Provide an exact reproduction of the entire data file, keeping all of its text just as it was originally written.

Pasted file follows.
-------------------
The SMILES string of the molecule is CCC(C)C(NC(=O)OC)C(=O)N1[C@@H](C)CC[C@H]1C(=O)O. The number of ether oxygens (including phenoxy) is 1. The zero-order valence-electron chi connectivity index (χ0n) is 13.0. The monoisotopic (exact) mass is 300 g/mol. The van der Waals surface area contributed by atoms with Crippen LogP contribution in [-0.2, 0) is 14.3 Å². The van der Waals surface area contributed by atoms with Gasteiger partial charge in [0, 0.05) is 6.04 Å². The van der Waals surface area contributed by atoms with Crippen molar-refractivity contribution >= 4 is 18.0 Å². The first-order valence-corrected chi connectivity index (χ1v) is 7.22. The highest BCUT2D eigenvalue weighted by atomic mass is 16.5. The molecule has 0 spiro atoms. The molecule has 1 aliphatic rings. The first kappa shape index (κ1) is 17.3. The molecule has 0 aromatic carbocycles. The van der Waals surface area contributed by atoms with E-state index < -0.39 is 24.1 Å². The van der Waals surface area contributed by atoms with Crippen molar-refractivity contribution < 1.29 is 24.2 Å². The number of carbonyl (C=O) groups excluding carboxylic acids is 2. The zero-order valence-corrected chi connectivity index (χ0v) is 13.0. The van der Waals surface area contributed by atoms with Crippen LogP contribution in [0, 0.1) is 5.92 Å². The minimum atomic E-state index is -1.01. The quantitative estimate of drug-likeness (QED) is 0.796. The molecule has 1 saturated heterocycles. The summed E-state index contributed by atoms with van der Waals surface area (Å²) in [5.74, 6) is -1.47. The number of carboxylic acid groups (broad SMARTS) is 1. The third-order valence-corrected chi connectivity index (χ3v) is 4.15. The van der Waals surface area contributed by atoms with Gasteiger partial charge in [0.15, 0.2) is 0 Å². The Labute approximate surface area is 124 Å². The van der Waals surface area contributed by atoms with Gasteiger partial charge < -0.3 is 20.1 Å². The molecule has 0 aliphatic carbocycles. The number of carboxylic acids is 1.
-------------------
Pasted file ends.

The SMILES string of the molecule is CCC(C)C(NC(=O)OC)C(=O)N1[C@@H](C)CC[C@H]1C(=O)O. The number of ether oxygens (including phenoxy) is 1. The zero-order valence-electron chi connectivity index (χ0n) is 13.0. The monoisotopic (exact) mass is 300 g/mol. The van der Waals surface area contributed by atoms with Crippen LogP contribution in [-0.2, 0) is 14.3 Å². The van der Waals surface area contributed by atoms with Gasteiger partial charge in [0, 0.05) is 6.04 Å². The van der Waals surface area contributed by atoms with Crippen molar-refractivity contribution >= 4 is 18.0 Å². The first-order valence-corrected chi connectivity index (χ1v) is 7.22. The highest BCUT2D eigenvalue weighted by atomic mass is 16.5. The molecule has 0 spiro atoms. The molecule has 1 aliphatic rings. The first kappa shape index (κ1) is 17.3. The molecule has 0 aromatic carbocycles. The van der Waals surface area contributed by atoms with E-state index < -0.39 is 24.1 Å². The van der Waals surface area contributed by atoms with Crippen molar-refractivity contribution < 1.29 is 24.2 Å². The number of carbonyl (C=O) groups excluding carboxylic acids is 2. The zero-order valence-corrected chi connectivity index (χ0v) is 13.0. The van der Waals surface area contributed by atoms with Crippen LogP contribution in [0, 0.1) is 5.92 Å². The minimum atomic E-state index is -1.01. The quantitative estimate of drug-likeness (QED) is 0.796. The molecule has 1 saturated heterocycles. The summed E-state index contributed by atoms with van der Waals surface area (Å²) in [5.74, 6) is -1.47. The number of carboxylic acid groups (broad SMARTS) is 1. The third-order valence-corrected chi connectivity index (χ3v) is 4.15. The van der Waals surface area contributed by atoms with Gasteiger partial charge in [0.15, 0.2) is 0 Å². The Labute approximate surface area is 124 Å². The van der Waals surface area contributed by atoms with Gasteiger partial charge < -0.3 is 20.1 Å². The molecule has 0 aliphatic carbocycles. The number of carboxylic acids is 1.